A Wader or a Jumper?

January is National Get Organized (GO) Month, a perfect time to think not only about getting organized but also about how we approach the job of getting organizing.

When faced with any task in life, some people jump right in the deep end while others dip their toes in tentatively before beginning to wade into the shallow end. The different approaches can be ascribed to innate personality, of course, but they can also be partly due to the task at hand. Can we rise to the challenge of doing something that perhaps we would really rather not be doing, regardless of our own personal style of working?

In our book we described the different personalities of people who approach the task of getting rid of clutter as “the throwers” who relish clearing out and who will empty a house quickly and efficiently and “the keepers” who want to preserve special things as well as memories, and who will linger over the process. What’s needed is a combination of these traits and, most likely, many of us possess a bit of both attributes.

Wherever you place yourself on the keeper-thrower spectrum, you can get organized using strategies that have worked for you in the past or you can try something new. The next question still remains: Where do you start?

Here are some suggestions.

Start with the easiest things

Whenever I give a talk about the book, I always suggest starting by getting rid of the easiest stuff first because, let’s face it, getting rid of clutter is hard. So start with the things that have the least emotional attachment for you. Is that the gadgets in the overstuffed kitchen drawer or the pile of old (and possibly unread) magazines?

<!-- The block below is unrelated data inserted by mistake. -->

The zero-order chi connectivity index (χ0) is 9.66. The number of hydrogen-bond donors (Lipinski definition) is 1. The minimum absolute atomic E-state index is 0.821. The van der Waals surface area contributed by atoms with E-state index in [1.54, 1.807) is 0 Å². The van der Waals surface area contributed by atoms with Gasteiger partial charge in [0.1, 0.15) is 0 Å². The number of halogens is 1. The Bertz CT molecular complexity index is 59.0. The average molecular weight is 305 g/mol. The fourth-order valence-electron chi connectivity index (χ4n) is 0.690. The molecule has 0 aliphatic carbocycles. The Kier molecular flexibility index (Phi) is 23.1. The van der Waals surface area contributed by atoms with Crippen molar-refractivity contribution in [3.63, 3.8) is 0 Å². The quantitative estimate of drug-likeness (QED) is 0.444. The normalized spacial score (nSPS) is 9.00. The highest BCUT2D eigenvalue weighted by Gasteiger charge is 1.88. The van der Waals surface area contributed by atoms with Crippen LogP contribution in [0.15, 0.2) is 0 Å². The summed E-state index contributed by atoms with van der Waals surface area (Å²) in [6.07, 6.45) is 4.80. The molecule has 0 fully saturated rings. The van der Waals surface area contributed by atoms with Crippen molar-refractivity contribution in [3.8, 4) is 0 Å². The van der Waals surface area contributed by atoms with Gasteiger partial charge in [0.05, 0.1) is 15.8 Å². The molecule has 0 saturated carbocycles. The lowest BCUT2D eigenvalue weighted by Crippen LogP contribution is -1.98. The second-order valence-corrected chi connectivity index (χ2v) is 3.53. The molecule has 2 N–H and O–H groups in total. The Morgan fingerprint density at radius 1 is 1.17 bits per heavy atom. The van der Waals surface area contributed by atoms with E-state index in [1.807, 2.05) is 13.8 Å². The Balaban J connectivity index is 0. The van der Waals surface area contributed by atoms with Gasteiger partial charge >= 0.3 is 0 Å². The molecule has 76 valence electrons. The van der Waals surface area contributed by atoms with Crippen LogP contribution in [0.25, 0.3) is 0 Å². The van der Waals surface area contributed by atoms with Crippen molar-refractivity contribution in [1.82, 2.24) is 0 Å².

Start small

In a previous post, I wrote about Marcia, a personal organizer, who advocates starting as small as possible, working from one small section to the next small section. She says that you can feel such a sense of accomplishment by completing just one small area.

Schedule regular decluttering sessions

The blog Organized Home suggests scheduling a regular time to get rid of clutter: even just 15 minutes a day. (To get the job done, some of us would need to schedule a number of 2-hour sessions before we could go on a maintenance schedule of 15 minutes a day.)

Declutter fast

Have a random purge. I have read about personal organizers who challenge their clients to get rid of things fast. What 5 things or 10 things can you pick up right now and get rid of?

Fast is not my style, I’m more of a deliberator, a wader, but I’m up for the challenge.

In next week’s post, a list of things I got rid of…I’m feeling the pressure already!

≈Linda Hetzer is an editor and author of books on home design, crafts, and food, and coauthor of Moving On: A Practical Guide to Downsizing the Family Home.


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